The sun, low in the morning sky, begins to illuminate a cold and crisp morning. The dew of evening having turned, through a subtle process of change, to a frozen form upon all the grass and low-lying objects – man-made or otherwise. With each passing minute again a subtle change reversing towards the other end of the spectrum; night becomes day, day becomes warmth, frozen becomes liquid movement. In this, an absence of what feels like direct choice – a process exacting each day, fluctuating with the seasons, though typically consistent and seemingly bereft of individual expression in the matter (they are plants after all; and non-complex and/or nonexistent is their thought).
We, as human beings, however, experience a process each day all together similar, and just as powerful, often seemingly absent from registering on our developed and conscious minds – I speak of the process of choice and the power it contains for highly intelligent life forms, like humans.
To choose – “selecting from a number of possibilities; to prefer or decide; to want, desire.” These are our actions each and every day, many times a day, moment after moment. And yet, is there recognition in the immense power that results from our actions of choice?
My body stirs; it is earlier than I would have anticipated, though late enough that the early morning light begins to shape the surroundings – what were once dark forms without defined edges now are shapes and objects familiar to my conscious mind. It has been a cold night in the van and I am grateful for down sleeping bags and covers in which to cocoon myself for warmth. My choice would be to sleep a little longer, not intensely wishing to arise at this early and chilly hour, though my body communicates another wish – to awaken and commence a bodily processes of elimination. In this, an action based on a choice – to choose from the possibilities and commit to an action; verbs in motion. And, do I even realize how my choice informs the moments throughout my day?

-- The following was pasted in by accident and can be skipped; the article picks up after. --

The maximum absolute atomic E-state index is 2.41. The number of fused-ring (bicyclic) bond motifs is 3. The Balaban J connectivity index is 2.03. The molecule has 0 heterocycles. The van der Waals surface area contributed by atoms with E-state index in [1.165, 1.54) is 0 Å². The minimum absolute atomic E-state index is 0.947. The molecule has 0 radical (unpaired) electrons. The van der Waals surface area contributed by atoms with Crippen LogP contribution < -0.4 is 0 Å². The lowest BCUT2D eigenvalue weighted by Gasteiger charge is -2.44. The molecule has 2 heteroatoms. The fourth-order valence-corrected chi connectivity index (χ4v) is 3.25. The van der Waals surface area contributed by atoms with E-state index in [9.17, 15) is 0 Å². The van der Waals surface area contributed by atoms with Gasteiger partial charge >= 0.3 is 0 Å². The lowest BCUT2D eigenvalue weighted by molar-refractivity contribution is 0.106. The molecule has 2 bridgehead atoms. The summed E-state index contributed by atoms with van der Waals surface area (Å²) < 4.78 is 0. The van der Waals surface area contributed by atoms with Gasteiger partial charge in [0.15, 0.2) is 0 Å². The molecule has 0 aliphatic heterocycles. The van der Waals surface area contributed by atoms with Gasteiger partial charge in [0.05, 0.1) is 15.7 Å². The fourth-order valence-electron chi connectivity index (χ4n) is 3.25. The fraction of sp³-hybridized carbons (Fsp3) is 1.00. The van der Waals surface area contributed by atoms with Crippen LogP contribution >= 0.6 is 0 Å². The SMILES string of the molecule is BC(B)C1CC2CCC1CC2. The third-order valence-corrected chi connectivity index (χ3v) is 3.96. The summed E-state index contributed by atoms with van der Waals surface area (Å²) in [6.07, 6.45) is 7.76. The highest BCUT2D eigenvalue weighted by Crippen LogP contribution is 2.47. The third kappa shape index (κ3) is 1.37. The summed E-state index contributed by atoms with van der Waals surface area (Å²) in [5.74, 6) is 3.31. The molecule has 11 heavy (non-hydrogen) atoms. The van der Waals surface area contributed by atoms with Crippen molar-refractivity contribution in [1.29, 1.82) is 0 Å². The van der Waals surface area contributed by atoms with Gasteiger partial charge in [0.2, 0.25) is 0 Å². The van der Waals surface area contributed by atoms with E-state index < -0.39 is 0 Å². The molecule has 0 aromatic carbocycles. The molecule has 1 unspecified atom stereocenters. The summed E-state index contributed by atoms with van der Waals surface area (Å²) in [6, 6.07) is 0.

I have heard a spin on the popular phrase the grass is greener that incorporates a perspective on choice: it goes the grass is greener where you water it; meaning to me that a choice exists – it is there for our use, should we acknowledge it. Call it another layer, something that, as we evolve in this life and beyond, we experience because there is no other way to view it without incorporating a new, sequentially elevated experience. Like riding a bike, once we learn something and begin to develop consciousness and understanding around it, we no longer see it from the basis of limited information (i.e., the child that has no concept of how to ride a bike vs., the child that has learned). We now, whether we acknowledge it or not, have come into the presence of new information that we can no longer disregard as foreign – a piece of the unknown becomes known, and we expand and evolve our understanding of ourselves and the world around us.
A long-winded way of getting back at choice: this seemingly inconsequential and sometimes disconnected exercise carried out both through conscious and unconscious actions – some resembling practiced responses, others knee-jerk reactions. And to see both the former and the latter as derivatives of choice is to acknowledge the immense power in choosing. Imagine a life where choice is intentional; where such is practiced to exact a higher expectation result of all humanity – what could the world be like then?
The sun continues its rise in the sky, higher with each passing moment, though not necessarily perceptible to my immediate detection. With this ascension, the roof begins to drip – condensation that was once frozen now becoming liquid. Should that condensation have a choice in what form it chooses – frozen, liquid, or gaseous – would the world all together be different, or the same, knowing that there exists a reliance “downstream” from this?
Do actions of a higher consciousness, a greater system of understanding built around choices designed for a higher purpose than the individual parts or beneficiaries, have an impact on those, such as us humans, in our ability to be and evolve? In other words, if all things earthly had choice (plants, animals, inanimate objects, etc.), would we also experience the freedom to choose? Is there order within choice?
So many questions – perhaps too many to grasp with one hand, or even two; though, a perplexing question with perhaps greater clarity than we choose to acknowledge – and my hope would be to engage in consciously choosing and actively engaging in intentionality. It is not that we all are impeccable in our choices, quite far from it; but that we all are capable of impeccability in our decisions – even though we may never reach this ideal before death claims our physical bodies and minds. And that is higher understanding in action.
To a bright day: aware of choices that exercise themselves around us every moment and the power we have in choosing our responses and controlling our reactions – for the greater purpose of all kind, human and otherwise.